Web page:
Conversational power for Android apps, Codemotion Milan

Conversational interfaces are the new cool. During the session we’ll see how to add conversational power to any Android app: from listening to the user, understand what she said and provide voice replies. Using internal APIs, external service and a little bit of code.

(Codemotion Milan, 25 November 2016)

Conversational power for Android apps, DevFest Nantes

Conversational interfaces are the new cool. During the session we’ll see how to add conversational power to any Android app: from listening to the user, understand what she said and provide voice replies. Using internal APIs, external service and a little bit of code.

(DevFest Nantes, 9 November 2016)

Advanced dev tips for the Android Wear, Droidcon Turin

You first Android Wear app is finally complete. A working notification system, a couple of custom wear activities and an exciting voice input
control. Now what?
In this session, you’ll learn about some of the advanced Android Wear programming guidelines, code optimizations, useful community libraries, best UI patterns seen so far, brilliant watch faces, pitfalls to avoid and other “real world” Android Wear tips’nd tricks.

(Droidcon Turin, 9th April 2015)

The second screen world in the Google Cast era, Codemotion Rome

TVs are the biggest, most beautiful screen in people’s living rooms. Google Cast is a technology that enables true multi-screen experiences for the users. Integrating Google Cast into existing applications is simple, and we’re going to cover the SDK and resources available to make your application Cast enabled really easily. Android, iOS and Web. Possibilities? Endless: not only casting video or audio, but also games where the TV becomes the new and high-tech game board or a variety of other apps to enjoy with friends, sitting together on the couch.

(Codemotion Roma 2015)

Environmental variables, API key and secret, BuildConfig and Android Studio

You wanna create an Android app that uses Twittet APIs, so yo need an API key and an API secrets only you and your apps know. Because you need these values inside you app, it’s easy and quick to write them down directly in your source code. But when you commit this code to GitHub (or any other public repo), practically you’re telling your secret keys to entire world. Seems uncommon? Unfortunately, not so much! Same for Dropbox SDK.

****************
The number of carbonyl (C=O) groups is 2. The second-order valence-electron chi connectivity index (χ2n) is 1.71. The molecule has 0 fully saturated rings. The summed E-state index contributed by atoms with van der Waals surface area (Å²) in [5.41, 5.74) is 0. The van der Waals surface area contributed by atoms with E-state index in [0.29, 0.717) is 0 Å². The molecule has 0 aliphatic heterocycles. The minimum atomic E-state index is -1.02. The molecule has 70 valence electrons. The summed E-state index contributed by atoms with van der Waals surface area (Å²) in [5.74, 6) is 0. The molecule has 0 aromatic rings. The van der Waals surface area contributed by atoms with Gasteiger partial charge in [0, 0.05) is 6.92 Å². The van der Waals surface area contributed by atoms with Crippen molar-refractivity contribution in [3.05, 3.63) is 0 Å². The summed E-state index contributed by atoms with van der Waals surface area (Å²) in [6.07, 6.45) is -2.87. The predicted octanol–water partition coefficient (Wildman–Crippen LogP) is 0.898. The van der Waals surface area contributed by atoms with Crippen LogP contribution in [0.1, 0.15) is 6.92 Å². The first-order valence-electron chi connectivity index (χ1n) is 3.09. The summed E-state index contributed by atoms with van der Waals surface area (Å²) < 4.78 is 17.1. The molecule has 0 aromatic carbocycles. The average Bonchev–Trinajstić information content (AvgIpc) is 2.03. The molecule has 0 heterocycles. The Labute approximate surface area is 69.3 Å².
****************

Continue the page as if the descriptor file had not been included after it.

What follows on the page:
One simple way to avoid this bad practice is to store your values inside an environmental variable, so only your machine knows it, then read this values in some way and inject them in your code at build time.
Let’s see how to do that using Android Studio, Gradle, and BuildConfig.

First, we need to create these environmental vars. In Linux and Mac, create or edit the file ~/.gradle/ (pay attention to the actual Gradle User Home directory position) and add some values:

#define your secret values

Second, in your module’s build.gradle file, add these lines

apply plugin: ''
//Add these lines
def TWITTER_CONSUMER_KEY = '"' + TwitterConsumerKeyProp + '"' ?: '"Define Twitter Consumer key"';def TWITTER_CONSUMER_SECRET = '"' + TwitterConsumerSecretProp + '"' ?: '"Define Twitter Consumer secret"';
android.buildTypes.each { type ->

Please note the “TwitterConsumerKeyProp” and “TwitterConsumerSecretProp” have to be the same in both Gradle settings file and Gradle build file.
Finally, to use these values in your code, filled at runtime by Gradle in the build script for you, simply use:

ConfigurationBuilder cb = new ConfigurationBuilder()
    .setOAuthConsumerKey(BuildConfig.TWITTER_CONSUMER_KEY)    .setOAuthConsumerSecret(BuildConfig.TWITTER_CONSUMER_SECRET);

That’s all, then it’s up to you how to create more elaborated configurations. For example, you can have different values based on different android.buildTypes types, or the gradle settings file in a common network folder used by the entire team or…